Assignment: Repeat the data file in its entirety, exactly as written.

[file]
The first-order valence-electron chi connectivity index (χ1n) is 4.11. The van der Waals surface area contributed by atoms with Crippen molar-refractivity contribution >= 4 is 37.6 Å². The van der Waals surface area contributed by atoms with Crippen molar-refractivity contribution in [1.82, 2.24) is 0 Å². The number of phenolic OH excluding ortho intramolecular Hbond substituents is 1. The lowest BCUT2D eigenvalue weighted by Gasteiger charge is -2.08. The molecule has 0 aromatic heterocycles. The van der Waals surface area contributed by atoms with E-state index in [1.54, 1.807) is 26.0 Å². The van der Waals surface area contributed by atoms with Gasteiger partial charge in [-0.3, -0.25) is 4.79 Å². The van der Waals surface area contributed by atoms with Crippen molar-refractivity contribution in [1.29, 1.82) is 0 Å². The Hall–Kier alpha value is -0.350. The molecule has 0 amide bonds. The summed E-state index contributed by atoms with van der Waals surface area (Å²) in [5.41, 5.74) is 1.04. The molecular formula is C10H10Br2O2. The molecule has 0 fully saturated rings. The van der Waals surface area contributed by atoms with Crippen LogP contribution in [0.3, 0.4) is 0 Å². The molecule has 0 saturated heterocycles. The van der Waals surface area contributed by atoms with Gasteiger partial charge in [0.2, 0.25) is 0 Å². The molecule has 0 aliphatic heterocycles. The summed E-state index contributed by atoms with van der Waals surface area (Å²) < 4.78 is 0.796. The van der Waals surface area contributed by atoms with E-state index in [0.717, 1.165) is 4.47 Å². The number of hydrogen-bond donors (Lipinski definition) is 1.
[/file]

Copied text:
The first-order valence-electron chi connectivity index (χ1n) is 4.11. The van der Waals surface area contributed by atoms with Crippen molar-refractivity contribution >= 4 is 37.6 Å². The van der Waals surface area contributed by atoms with Crippen molar-refractivity contribution in [1.82, 2.24) is 0 Å². The number of phenolic OH excluding ortho intramolecular Hbond substituents is 1. The lowest BCUT2D eigenvalue weighted by Gasteiger charge is -2.08. The molecule has 0 aromatic heterocycles. The van der Waals surface area contributed by atoms with E-state index in [1.54, 1.807) is 26.0 Å². The van der Waals surface area contributed by atoms with Gasteiger partial charge in [-0.3, -0.25) is 4.79 Å². The van der Waals surface area contributed by atoms with Crippen molar-refractivity contribution in [1.29, 1.82) is 0 Å². The Hall–Kier alpha value is -0.350. The molecule has 0 amide bonds. The summed E-state index contributed by atoms with van der Waals surface area (Å²) in [5.41, 5.74) is 1.04. The molecular formula is C10H10Br2O2. The molecule has 0 fully saturated rings. The van der Waals surface area contributed by atoms with Crippen LogP contribution in [0.3, 0.4) is 0 Å². The molecule has 0 saturated heterocycles. The van der Waals surface area contributed by atoms with Gasteiger partial charge in [0.2, 0.25) is 0 Å². The molecule has 0 aliphatic heterocycles. The summed E-state index contributed by atoms with van der Waals surface area (Å²) < 4.78 is 0.796. The van der Waals surface area contributed by atoms with E-state index in [0.717, 1.165) is 4.47 Å². The number of hydrogen-bond donors (Lipinski definition) is 1.